RAM: 6 gigs should be sufficient.

hard drive: HDD vs SSD:
if you have a deep wallet, go with SSD. they have a maximum capacity about now of 256 GB. if that is enough, feel free to get one. they do have a large performance over HDD. HDD, however, are reasonably fast and are easily 10x less than SSD along with a huge capacity boost.


hope this answers your question and helps you with your final desision.
November 1, 2009 9:43:32 PM

cheepstuff said:
"what would be the best choices for my system to be as speedy as possible without being wasteful"
please define the term wasteful: if you mean excessive horsepower, then you are definatly being wasteful ;) . it appears that the top of the line stuff has caught your eye. if you honestly have NO money restrictions, then by all means get it and enjoy.


I think that excessive horsepower would be wasteful. Of course, I would take nearly any benefit. Even if I shave a half a second off preview-generation, that multiplies by 3000 (pictures) per wedding - a lot of time waiting!

I guess I should also state what I use now that is too slow:

Intel Pentium D CPU 3.20GHz, Win 7 64bit, 4 gb ram, and a nvidia 8500 gt.

Would I be seeing a big difference?

Thanks,
Eric
November 1, 2009 9:47:51 PM

cheepstuff said:
so then, are you planning on building your own or buying one?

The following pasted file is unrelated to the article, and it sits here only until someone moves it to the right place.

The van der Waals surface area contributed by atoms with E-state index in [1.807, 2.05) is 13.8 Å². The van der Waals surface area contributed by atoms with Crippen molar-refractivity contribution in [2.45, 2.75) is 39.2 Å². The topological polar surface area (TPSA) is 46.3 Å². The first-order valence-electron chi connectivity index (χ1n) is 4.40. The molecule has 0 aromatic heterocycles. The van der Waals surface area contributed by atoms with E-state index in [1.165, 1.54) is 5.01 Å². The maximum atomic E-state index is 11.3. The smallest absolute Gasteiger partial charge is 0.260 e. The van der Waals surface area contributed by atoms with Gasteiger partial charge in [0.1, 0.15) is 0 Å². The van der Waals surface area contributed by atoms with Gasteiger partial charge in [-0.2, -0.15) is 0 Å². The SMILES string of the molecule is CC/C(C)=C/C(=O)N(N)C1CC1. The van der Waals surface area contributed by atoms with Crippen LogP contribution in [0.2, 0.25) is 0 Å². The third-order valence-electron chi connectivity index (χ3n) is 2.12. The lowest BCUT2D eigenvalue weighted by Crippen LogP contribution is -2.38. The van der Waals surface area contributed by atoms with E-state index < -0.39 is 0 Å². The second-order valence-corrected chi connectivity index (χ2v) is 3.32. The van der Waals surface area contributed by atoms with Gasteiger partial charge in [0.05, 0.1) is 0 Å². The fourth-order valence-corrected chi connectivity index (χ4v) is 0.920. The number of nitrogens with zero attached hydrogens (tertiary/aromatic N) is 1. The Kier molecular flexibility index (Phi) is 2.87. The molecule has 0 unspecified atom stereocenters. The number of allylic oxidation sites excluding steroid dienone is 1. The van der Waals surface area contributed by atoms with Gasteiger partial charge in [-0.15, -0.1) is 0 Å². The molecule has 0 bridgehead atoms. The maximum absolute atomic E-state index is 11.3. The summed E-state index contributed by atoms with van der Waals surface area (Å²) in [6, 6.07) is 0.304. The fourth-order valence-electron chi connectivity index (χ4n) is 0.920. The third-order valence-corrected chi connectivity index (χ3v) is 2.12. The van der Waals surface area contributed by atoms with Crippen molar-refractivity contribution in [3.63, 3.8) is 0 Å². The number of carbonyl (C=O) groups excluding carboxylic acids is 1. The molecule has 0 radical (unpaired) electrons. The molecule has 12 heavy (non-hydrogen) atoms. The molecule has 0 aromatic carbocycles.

the specs i would recommend (for similar performance) are as follows:

CPU: core i7 920 or i7 950.
the 970 processor is called an extreme edition processor, this means that intel has done some minor changes to the processor to make it more overclock friendly and they also mark it up to $1k. the two i have listed are 1/4 to 1/2 the price respectively. they also have similar performance.

GPU: ATI 4850.
this card is powerful enough for many games, it is powerful enough for whatever you need it for. the one you were thinking of is the newest and is very hard to get right now. this one is much cheaper and should not give you an noticable performance difference.

RAM: 6 gigs should be sufficient.

hard drive: HDD vs SSD:
if you have a deep wallet, go with SSD. they have a maximum capacity about now of 256 GB. if that is enough, feel free to get one. they do have a large performance over HDD. HDD, however, are reasonably fast and are easily 10x less than SSD along with a huge capacity boost.


hope this answers your question and helps you with your final desision.



Thanks for this response!